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17 customer reviews

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Editorial Reviews

Les (Steve Buscemi) is a small-time paparazzi with dreams of getting his embarrassingly funny photos on the front page. His luck seems to take a turn for the better when he befriends a clueless young homeless man, Toby (Michael Pitt), and makes him his unlikely assistant. But when Toby falls for a pop diva and becomes a reality TV star, Les has a tough time being pushed out of the frame and creates a devilish scheme to take down his apprentice. DVD Extras include: a Stalking Delirious Featurette, Promotional Shorts, Director s Commentary, Shove It Music Video, and the Theatrical Trailer

Special Features


Product Details

  • Actors: Steve Buscemi, Michael Pitt, Alison Lohman, Gina Gershon, Elvis Costello
  • Directors: Tom DiCillo
  • Format: Multiple Formats, Closed-captioned, Color, NTSC, Widescreen
  • Language: English
  • Region: Region 1 (U.S. and Canada only. Read more about DVD formats.)
  • Number of discs: 1
  • Rated: Unrated
  • Studio: Genius Products (TVN)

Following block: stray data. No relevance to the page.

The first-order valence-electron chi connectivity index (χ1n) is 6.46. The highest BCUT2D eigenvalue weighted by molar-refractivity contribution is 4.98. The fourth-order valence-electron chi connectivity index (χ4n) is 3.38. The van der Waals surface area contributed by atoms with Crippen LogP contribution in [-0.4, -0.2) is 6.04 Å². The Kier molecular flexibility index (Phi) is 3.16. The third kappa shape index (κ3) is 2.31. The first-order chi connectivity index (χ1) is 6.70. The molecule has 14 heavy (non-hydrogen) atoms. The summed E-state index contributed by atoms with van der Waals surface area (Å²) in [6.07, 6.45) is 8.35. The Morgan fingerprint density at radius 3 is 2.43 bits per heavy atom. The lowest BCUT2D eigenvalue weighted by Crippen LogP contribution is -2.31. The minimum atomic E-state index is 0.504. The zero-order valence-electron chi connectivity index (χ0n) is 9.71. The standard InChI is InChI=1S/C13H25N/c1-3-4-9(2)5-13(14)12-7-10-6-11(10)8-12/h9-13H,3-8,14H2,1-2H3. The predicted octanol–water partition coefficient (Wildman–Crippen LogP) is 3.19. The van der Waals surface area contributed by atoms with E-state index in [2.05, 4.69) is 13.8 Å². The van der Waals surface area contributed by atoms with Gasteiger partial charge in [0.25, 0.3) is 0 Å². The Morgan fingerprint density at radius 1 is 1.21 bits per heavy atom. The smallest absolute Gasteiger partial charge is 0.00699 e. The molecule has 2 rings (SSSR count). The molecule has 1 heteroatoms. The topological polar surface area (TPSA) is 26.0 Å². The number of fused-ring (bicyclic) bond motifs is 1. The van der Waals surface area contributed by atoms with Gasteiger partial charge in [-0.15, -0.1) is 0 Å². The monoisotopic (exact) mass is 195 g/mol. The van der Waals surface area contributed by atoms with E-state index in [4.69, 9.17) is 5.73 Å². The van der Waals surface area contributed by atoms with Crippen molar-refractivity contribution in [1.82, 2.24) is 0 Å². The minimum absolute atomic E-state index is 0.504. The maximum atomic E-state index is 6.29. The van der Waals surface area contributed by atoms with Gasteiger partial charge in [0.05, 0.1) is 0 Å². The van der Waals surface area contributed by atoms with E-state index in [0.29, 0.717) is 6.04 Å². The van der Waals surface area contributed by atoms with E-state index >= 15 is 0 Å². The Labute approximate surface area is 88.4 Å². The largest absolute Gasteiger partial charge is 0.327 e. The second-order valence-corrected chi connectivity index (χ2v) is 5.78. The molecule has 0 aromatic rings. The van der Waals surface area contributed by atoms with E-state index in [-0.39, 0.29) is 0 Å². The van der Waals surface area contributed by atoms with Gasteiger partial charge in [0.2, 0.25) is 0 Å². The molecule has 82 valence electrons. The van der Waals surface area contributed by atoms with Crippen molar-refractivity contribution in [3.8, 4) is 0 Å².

• DVD Release Date: May 6, 2008
  • Run Time: 107 minutes
  • Average Customer Review: 4.1 out of 5 stars  See all reviews (17 customer reviews)
  • ASIN: B0013D8L7W
  • Amazon Best Sellers Rank: #104,411 in Movies & TV (See Top 100 in Movies & TV)
  • Learn more about "Delirious" on IMDb

Customer Reviews

Most Helpful Customer Reviews

Format: DVD
I'm calling it for the record. Writer/director Tom DiCillo must officially be one of our most underrated and underappreciated talents. As a huge fan of 1995's "Living in Oblivion," one of the most on-point satires of the filmmaking process, I followed his career through several more low-key titles before losing track of him altogether. Why "Living in Oblivion," in particular, isn't considered a minor classic is heartbreaking. Relegated these days, it seems, to directing episodic TV--he did emerge on the film festival circuit in 2009 with a Grammy winning documentary on The Doors. But I present all of the build-up because I was astounded to come across the film "Delirious" made in 2006 starring Steve Buscemi and Michael Pitt among a plethora of other familiar faces. I've never even heard of the movie! I suppose it's possible that I've seen the movie listing on premium cable channels, but with the meaningless title of "Delirious"--I probably thought it was a rebroadcast of the John Candy extravaganza. And for the record, it is a terrible title that offers nothing about the film itself and truly doesn't fit.